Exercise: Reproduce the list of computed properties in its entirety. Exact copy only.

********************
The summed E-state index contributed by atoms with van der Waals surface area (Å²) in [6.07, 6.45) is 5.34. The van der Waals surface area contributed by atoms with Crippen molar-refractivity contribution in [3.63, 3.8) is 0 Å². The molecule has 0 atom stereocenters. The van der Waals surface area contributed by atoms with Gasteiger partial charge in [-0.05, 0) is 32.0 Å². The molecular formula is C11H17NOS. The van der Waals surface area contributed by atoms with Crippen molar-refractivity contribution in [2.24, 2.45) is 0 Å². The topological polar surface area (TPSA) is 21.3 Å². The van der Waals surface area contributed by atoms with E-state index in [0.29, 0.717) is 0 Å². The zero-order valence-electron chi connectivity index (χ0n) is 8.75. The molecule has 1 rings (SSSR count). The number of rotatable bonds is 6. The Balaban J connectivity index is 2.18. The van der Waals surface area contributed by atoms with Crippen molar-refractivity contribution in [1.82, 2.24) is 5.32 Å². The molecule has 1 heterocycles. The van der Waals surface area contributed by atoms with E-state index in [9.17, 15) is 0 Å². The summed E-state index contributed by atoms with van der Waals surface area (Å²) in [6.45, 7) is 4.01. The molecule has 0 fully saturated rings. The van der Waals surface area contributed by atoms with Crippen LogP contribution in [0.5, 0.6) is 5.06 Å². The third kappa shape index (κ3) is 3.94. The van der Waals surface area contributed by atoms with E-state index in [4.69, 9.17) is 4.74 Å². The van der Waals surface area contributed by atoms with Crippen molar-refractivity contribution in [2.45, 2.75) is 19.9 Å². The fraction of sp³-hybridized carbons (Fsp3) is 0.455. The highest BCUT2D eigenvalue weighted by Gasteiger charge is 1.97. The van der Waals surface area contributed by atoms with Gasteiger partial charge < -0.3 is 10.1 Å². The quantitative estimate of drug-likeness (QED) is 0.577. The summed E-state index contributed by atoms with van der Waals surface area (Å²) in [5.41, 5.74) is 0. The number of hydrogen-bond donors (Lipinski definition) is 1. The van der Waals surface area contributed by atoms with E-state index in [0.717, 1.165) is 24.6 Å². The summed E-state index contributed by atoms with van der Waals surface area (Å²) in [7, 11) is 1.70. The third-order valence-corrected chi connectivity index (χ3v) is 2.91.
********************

The summed E-state index contributed by atoms with van der Waals surface area (Å²) in [6.07, 6.45) is 5.34. The van der Waals surface area contributed by atoms with Crippen molar-refractivity contribution in [3.63, 3.8) is 0 Å². The molecule has 0 atom stereocenters. The van der Waals surface area contributed by atoms with Gasteiger partial charge in [-0.05, 0) is 32.0 Å². The molecular formula is C11H17NOS. The van der Waals surface area contributed by atoms with Crippen molar-refractivity contribution in [2.24, 2.45) is 0 Å². The topological polar surface area (TPSA) is 21.3 Å². The van der Waals surface area contributed by atoms with E-state index in [0.29, 0.717) is 0 Å². The zero-order valence-electron chi connectivity index (χ0n) is 8.75. The molecule has 1 rings (SSSR count). The number of rotatable bonds is 6. The Balaban J connectivity index is 2.18. The van der Waals surface area contributed by atoms with Crippen molar-refractivity contribution in [1.82, 2.24) is 5.32 Å². The molecule has 1 heterocycles. The van der Waals surface area contributed by atoms with E-state index in [9.17, 15) is 0 Å². The summed E-state index contributed by atoms with van der Waals surface area (Å²) in [6.45, 7) is 4.01. The molecule has 0 fully saturated rings. The van der Waals surface area contributed by atoms with Crippen LogP contribution in [0.5, 0.6) is 5.06 Å². The third kappa shape index (κ3) is 3.94. The van der Waals surface area contributed by atoms with E-state index in [4.69, 9.17) is 4.74 Å². The van der Waals surface area contributed by atoms with Crippen molar-refractivity contribution in [2.45, 2.75) is 19.9 Å². The fraction of sp³-hybridized carbons (Fsp3) is 0.455. The highest BCUT2D eigenvalue weighted by Gasteiger charge is 1.97. The van der Waals surface area contributed by atoms with Gasteiger partial charge < -0.3 is 10.1 Å². The quantitative estimate of drug-likeness (QED) is 0.577. The summed E-state index contributed by atoms with van der Waals surface area (Å²) in [5.41, 5.74) is 0. The number of hydrogen-bond donors (Lipinski definition) is 1. The van der Waals surface area contributed by atoms with E-state index in [0.717, 1.165) is 24.6 Å². The summed E-state index contributed by atoms with van der Waals surface area (Å²) in [7, 11) is 1.70. The third-order valence-corrected chi connectivity index (χ3v) is 2.91.